Studying Stephen King: Subtext and Dialogue Use by a Master

My April 2 dialogue workshop is almost sold out, so I wanted to give those of you who are coming (and anyone who can't come) a jump start on understanding subtext in dialogue.  Subtext is the undercurrent in written dialogue. 


It makes dialogue expand from information-giving to emotion- and tension-fostering.  It's what makes dialogue really work.  And what gets your manuscript past that round (rejection) file.

Friday, March 6, 2015

Navigating a Big Writer's Conference--What's Best to Do, What Do You Bring, How to Make the Most of Your Time and Money

This spring, two major writing conferences happen.  One is the annual AWP (Associated Writing Programs) conference in Minneapolis on April 8-11.  The other is the Muse and the Marketplace, the premier New England conference sponsored by Grub Street writing school, on May 1-3 in Boston. 


Mega-conferences are high opportunity and high overwhelm.  Concurrent workshops, panels, and pitch sessions with agents tempt you to multi-task or bilocate.  But the best results often come from thinking carefully ahead of time about what you want to leave with--more skills, more contacts, a sense of where you are in the publishing process, a hopeful connection with an agent?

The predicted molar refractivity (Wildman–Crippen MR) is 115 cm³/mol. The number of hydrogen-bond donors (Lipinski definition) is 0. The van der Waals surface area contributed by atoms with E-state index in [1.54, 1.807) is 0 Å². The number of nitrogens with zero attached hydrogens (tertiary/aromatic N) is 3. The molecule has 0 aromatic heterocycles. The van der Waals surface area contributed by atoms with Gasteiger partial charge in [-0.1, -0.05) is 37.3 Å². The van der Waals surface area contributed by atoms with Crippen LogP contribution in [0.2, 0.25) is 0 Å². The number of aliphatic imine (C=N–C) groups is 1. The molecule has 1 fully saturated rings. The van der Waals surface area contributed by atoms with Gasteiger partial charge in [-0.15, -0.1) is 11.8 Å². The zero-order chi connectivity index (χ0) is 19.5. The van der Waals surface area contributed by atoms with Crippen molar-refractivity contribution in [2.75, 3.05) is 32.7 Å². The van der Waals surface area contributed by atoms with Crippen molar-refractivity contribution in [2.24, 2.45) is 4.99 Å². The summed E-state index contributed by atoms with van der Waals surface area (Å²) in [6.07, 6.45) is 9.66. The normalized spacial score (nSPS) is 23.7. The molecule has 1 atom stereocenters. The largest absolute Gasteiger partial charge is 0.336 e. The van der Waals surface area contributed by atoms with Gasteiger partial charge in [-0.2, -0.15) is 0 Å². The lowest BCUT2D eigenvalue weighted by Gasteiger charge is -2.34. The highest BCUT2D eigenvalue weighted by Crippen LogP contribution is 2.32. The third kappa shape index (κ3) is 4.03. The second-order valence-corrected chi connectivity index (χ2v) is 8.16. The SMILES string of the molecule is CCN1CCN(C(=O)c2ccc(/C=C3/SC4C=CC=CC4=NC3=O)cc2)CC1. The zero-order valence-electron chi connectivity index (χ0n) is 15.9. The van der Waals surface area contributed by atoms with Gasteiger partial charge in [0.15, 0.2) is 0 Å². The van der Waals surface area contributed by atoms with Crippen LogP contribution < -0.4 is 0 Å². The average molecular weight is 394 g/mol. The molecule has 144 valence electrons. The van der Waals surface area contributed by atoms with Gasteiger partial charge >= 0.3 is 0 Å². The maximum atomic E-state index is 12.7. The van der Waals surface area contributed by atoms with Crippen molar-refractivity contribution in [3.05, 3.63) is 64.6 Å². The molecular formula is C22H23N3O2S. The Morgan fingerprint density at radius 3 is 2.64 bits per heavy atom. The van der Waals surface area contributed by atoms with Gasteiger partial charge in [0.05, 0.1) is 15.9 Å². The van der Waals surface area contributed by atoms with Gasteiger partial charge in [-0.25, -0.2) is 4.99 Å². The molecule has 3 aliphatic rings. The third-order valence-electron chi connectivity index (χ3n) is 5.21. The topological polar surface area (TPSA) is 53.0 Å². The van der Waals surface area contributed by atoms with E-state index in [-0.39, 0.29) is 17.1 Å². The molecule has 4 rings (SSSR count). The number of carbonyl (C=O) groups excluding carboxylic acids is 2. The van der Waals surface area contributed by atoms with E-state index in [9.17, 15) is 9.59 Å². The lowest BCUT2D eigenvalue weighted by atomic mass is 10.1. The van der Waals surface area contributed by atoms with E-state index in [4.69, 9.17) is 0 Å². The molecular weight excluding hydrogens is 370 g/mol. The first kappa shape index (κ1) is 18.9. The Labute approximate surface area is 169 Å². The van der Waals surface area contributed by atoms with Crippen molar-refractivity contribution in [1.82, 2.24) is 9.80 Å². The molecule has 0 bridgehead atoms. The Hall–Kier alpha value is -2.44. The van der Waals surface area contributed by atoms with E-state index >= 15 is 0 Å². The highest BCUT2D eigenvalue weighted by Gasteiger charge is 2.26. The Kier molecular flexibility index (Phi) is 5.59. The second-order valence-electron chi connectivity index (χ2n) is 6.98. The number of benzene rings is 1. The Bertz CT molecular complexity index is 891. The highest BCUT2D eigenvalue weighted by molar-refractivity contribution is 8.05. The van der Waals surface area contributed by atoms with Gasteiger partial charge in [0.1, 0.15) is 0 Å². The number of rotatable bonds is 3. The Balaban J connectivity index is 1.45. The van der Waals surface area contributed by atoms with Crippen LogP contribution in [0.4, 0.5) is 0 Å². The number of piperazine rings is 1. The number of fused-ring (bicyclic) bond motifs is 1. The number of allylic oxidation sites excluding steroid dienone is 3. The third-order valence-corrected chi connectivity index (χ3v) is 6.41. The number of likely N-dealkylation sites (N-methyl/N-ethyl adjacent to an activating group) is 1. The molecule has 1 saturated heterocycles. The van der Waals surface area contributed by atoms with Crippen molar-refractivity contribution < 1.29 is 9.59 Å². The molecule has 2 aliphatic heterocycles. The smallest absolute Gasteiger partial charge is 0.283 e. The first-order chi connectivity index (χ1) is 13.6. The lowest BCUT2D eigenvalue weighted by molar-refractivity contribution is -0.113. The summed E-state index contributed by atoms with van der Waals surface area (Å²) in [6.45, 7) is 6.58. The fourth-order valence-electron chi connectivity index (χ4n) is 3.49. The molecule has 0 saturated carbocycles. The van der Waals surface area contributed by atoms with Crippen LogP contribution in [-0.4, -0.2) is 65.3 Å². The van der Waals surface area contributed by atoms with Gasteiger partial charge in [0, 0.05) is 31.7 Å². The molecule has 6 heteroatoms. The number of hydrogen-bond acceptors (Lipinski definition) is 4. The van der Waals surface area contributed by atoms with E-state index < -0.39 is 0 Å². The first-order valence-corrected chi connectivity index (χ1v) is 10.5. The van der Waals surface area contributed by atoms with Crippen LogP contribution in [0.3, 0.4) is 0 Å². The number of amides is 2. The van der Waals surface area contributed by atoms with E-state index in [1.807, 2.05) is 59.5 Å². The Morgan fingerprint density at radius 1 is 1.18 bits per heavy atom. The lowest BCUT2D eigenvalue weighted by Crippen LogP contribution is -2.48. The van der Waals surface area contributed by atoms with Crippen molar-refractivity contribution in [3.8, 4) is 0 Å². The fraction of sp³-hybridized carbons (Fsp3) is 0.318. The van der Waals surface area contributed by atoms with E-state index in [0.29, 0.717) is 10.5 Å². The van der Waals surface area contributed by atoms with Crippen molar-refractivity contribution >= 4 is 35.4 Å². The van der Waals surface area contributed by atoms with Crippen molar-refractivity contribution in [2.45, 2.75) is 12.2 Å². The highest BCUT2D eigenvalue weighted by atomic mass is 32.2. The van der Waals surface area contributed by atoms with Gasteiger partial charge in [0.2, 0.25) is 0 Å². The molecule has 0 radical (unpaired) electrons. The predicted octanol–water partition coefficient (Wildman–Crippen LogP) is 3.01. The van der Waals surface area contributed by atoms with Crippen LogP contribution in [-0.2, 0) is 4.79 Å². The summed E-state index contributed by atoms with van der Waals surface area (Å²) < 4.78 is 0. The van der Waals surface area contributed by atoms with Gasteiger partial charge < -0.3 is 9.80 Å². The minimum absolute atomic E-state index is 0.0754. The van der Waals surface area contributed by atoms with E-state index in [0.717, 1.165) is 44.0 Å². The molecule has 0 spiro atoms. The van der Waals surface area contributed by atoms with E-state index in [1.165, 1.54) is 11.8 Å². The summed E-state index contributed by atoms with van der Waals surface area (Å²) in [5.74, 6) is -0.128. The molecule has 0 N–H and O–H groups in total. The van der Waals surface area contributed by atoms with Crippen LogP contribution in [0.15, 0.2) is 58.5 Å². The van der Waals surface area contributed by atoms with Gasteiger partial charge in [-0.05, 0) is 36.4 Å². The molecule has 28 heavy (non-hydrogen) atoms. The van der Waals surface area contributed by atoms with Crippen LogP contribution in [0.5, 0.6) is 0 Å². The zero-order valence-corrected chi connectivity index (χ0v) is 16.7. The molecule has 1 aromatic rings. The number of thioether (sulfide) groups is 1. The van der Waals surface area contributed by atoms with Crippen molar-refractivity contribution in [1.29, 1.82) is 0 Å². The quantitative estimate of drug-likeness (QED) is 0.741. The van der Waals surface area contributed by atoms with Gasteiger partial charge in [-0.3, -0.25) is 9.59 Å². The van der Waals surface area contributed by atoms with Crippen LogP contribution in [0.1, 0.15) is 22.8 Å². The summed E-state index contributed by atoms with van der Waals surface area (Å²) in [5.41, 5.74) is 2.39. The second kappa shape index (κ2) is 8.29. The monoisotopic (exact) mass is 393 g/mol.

Dialogue Skills to Develop Real or Imagined Characters--And Help Sell Your Book to a Publisher!

Imagine a publisher sitting in front your manuscript.  By some wild luck, and your hard work, it has arrived in his or her hands.  Now it awaits trial.  Will it pass or fail?

The publisher skims the pages until a section of dialogue appears.  It's read and the entire book is judged on how the dialogue moves.  If it's good, the publisher turns back to the first pages and begins to read your story.  If the dialogue is clunky, the manuscript is set aside with a sigh (or a laugh) and the publisher moves on to the next in the stack.

Friday, February 27, 2015

Structuring for Nonfiction Books--How Do You Do It, So Your Reader Can Follow It?


We were taught in school a three-part structuring tool:  Tell them what you're going to tell them, tell them, then tell them what you told them.

While this essay-structure helped me pass my high-school English classes, it never came in handy as I began writing books.  In fact, I had to unlearn that tool, pick up completely different ones.  No longer impressing a teacher, I had to impress my readers.  And a reader's mind gets bored with knowing what's coming.

This is obvious in fiction and memoir--we want to dive into the story, be surprised.

Friday, February 20, 2015

Structuring Phase--The Second Stage of Building a Book

This two-part post discusses the two phases of book building.  If you missed part 1, just scroll down.

How do you know you are in the structuring phase of building your book?

Friday, February 13, 2015

Gathering Phase and Structuring Phase--Two Stages of Building a Book